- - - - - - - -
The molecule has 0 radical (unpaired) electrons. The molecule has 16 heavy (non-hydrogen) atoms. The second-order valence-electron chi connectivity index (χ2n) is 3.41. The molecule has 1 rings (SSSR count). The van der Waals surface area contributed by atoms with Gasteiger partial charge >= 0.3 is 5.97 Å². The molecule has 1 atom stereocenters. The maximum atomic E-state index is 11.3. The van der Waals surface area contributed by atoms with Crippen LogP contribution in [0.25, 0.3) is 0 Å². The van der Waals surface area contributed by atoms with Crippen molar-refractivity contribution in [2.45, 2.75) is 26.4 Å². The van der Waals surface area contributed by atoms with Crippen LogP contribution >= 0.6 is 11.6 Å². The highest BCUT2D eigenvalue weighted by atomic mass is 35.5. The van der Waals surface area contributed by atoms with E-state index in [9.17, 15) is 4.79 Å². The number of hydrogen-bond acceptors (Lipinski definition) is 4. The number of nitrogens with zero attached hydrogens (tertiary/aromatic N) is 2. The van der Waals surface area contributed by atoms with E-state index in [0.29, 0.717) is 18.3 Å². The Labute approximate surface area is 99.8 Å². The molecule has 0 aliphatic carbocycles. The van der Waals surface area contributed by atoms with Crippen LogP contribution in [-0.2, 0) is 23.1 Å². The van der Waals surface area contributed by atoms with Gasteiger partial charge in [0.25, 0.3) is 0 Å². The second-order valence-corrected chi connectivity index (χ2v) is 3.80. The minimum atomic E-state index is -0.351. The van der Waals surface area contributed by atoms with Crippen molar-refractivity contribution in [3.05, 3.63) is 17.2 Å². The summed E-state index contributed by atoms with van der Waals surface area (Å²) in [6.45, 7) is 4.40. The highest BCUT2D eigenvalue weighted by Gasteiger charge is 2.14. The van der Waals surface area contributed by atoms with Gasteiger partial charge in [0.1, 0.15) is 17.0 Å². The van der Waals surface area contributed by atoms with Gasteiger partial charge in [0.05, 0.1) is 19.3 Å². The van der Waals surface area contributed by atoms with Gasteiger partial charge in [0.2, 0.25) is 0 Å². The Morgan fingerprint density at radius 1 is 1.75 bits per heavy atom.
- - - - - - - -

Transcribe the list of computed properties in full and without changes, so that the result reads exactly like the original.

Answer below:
The molecule has 0 radical (unpaired) electrons. The molecule has 16 heavy (non-hydrogen) atoms. The second-order valence-electron chi connectivity index (χ2n) is 3.41. The molecule has 1 rings (SSSR count). The van der Waals surface area contributed by atoms with Gasteiger partial charge >= 0.3 is 5.97 Å². The molecule has 1 atom stereocenters. The maximum atomic E-state index is 11.3. The van der Waals surface area contributed by atoms with Crippen LogP contribution in [0.25, 0.3) is 0 Å². The van der Waals surface area contributed by atoms with Crippen molar-refractivity contribution in [2.45, 2.75) is 26.4 Å². The van der Waals surface area contributed by atoms with Crippen LogP contribution >= 0.6 is 11.6 Å². The highest BCUT2D eigenvalue weighted by atomic mass is 35.5. The van der Waals surface area contributed by atoms with E-state index in [9.17, 15) is 4.79 Å². The number of hydrogen-bond acceptors (Lipinski definition) is 4. The number of nitrogens with zero attached hydrogens (tertiary/aromatic N) is 2. The van der Waals surface area contributed by atoms with E-state index in [0.29, 0.717) is 18.3 Å². The Labute approximate surface area is 99.8 Å². The molecule has 0 aliphatic carbocycles. The van der Waals surface area contributed by atoms with Crippen LogP contribution in [-0.2, 0) is 23.1 Å². The van der Waals surface area contributed by atoms with Gasteiger partial charge in [0.25, 0.3) is 0 Å². The second-order valence-corrected chi connectivity index (χ2v) is 3.80. The minimum atomic E-state index is -0.351. The van der Waals surface area contributed by atoms with Crippen molar-refractivity contribution in [3.05, 3.63) is 17.2 Å². The summed E-state index contributed by atoms with van der Waals surface area (Å²) in [6.45, 7) is 4.40. The highest BCUT2D eigenvalue weighted by Gasteiger charge is 2.14. The van der Waals surface area contributed by atoms with Gasteiger partial charge in [0.1, 0.15) is 17.0 Å². The van der Waals surface area contributed by atoms with Gasteiger partial charge in [0.05, 0.1) is 19.3 Å². The van der Waals surface area contributed by atoms with Gasteiger partial charge in [0.2, 0.25) is 0 Å². The Morgan fingerprint density at radius 1 is 1.75 bits per heavy atom.